Experts say growing numbers of former servicemen and women -- wracked by post-traumatic stress disorder and brain injuries and struggling with substance abuse and other ills -- are winding up on the streets.
It is a problem that military and Veterans Affairs officials and homeless advocates are struggling to cope with. A Department of Defense task force reported last week that "the military system does not have enough resources, funding or personnel to adequately support the psychological health of service members and their families in peace and during conflict."
From 2004 to 2006 -- the most current data available -- the U.S. Department of Veterans Affairs identified as homeless 1,049 service members who served in the current fighting in either Iraq or Afghanistan.
"It certainly is higher" than expected, said Peter Dougherty, director of homeless veterans programs for the federal agency.
At least 300 veterans of those ongoing conflicts are homeless any given night, according to Veterans Affairs. The tally is a fraction of the more than 400,000 service members who have returned from Iraq and Afghanistan, and of the total number of veterans on the street.
Total homeless veterans number 200,000 nationwide, Veterans Affairs estimates. Almost half, 47 percent, served in the Vietnam War, according to the National Coalition for Homeless Veterans.
But advocates and Veterans Affairs officials alike expect the ranks of new homeless veterans to swell in the next few years in part because of increasingly long deployments and the nature of combat in Iraq, where insurgent attacks make everywhere the front lines and no real safe zones exist.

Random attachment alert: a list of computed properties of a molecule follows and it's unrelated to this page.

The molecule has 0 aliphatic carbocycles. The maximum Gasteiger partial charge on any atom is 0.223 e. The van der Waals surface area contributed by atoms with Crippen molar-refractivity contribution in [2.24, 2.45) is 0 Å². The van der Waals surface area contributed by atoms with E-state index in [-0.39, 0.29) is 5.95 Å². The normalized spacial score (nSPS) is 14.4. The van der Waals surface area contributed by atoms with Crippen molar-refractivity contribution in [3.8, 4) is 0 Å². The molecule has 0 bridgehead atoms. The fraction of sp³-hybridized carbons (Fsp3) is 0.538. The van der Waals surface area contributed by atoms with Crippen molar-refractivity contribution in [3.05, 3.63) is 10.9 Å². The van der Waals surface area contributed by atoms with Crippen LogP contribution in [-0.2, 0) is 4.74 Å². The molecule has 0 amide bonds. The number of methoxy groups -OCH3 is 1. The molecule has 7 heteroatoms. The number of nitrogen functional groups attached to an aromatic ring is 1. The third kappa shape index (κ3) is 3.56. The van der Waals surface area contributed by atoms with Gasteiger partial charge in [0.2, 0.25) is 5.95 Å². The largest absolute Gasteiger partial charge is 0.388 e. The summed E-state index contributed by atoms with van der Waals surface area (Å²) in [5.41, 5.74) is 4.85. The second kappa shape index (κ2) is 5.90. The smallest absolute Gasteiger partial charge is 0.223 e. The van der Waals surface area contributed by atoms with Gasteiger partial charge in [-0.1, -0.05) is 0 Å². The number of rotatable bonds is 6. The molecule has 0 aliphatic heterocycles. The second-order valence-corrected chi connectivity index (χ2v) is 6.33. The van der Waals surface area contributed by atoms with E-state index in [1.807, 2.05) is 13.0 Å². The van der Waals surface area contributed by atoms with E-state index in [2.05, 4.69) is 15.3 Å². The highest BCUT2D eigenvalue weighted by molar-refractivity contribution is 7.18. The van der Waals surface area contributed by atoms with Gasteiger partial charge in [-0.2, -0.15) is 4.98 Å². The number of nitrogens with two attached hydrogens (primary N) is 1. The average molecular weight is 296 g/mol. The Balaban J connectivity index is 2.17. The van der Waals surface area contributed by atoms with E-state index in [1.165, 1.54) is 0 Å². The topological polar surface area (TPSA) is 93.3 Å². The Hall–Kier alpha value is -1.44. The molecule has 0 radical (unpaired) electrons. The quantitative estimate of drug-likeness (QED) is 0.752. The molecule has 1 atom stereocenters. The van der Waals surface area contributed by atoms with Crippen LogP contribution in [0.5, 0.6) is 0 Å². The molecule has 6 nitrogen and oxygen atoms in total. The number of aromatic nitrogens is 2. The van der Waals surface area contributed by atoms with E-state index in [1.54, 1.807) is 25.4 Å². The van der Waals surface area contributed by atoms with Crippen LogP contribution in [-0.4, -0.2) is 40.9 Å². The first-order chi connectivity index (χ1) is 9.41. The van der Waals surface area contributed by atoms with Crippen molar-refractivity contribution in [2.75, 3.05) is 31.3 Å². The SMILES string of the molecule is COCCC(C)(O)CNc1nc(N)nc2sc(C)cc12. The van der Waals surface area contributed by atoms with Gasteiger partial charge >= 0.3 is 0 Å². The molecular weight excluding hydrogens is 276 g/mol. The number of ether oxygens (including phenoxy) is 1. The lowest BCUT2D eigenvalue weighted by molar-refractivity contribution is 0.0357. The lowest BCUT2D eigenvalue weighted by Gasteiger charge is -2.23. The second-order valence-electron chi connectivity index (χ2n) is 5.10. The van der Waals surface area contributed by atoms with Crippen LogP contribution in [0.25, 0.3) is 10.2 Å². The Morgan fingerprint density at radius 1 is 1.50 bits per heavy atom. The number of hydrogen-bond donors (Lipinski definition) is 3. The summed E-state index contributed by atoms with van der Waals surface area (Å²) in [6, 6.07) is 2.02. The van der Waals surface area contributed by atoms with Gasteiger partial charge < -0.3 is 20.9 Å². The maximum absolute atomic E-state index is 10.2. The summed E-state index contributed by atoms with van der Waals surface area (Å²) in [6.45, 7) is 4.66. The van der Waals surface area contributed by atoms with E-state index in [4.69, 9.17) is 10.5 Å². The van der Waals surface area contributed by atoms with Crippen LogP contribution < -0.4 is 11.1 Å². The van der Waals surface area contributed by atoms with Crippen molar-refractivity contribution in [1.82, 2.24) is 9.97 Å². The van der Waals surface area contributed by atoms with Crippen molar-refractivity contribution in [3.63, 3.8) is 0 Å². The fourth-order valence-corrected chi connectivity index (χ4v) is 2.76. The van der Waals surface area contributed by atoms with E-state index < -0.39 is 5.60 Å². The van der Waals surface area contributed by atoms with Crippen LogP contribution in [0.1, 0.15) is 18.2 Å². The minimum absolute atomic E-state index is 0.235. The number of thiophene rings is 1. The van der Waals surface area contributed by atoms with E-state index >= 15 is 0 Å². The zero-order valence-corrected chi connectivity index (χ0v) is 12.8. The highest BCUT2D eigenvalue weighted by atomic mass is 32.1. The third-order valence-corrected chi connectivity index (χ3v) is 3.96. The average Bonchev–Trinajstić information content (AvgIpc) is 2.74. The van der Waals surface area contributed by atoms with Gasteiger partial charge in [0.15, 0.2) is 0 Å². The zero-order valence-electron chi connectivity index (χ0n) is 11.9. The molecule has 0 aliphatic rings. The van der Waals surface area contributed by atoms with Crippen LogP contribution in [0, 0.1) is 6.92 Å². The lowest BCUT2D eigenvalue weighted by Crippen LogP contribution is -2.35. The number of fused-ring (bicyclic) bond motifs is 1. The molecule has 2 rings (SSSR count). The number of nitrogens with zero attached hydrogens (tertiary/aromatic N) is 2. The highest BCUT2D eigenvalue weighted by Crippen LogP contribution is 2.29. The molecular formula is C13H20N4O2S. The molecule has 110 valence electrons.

Other reasons, some say, include the military's failure to properly screen troops for combat-related mental problems, a benefits system that is overly bureaucratic and increasingly overwhelmed by claims, and the fact that many members of the military are reluctant to seek help.
"If someone had set about trying to put together a recipe for PTSD and homelessness, they really couldn't have done better," said Amy Fairweather of Swords to Plowshares, a San Francisco-based nonprofit group. The group provides counseling, housing and other services for veterans and advocates on their behalf.
While the United States has no female troops in designated combat roles, the psychological scars of serving in a place where anyone is subject to attack are apparent. Nearly 12 percent of all homeless veterans of the ongoing conflicts are women, compared to just 4 percent from the Vietnam War, in which women served as nurses and other roles behind the front lines, Dougherty said.Read entire article here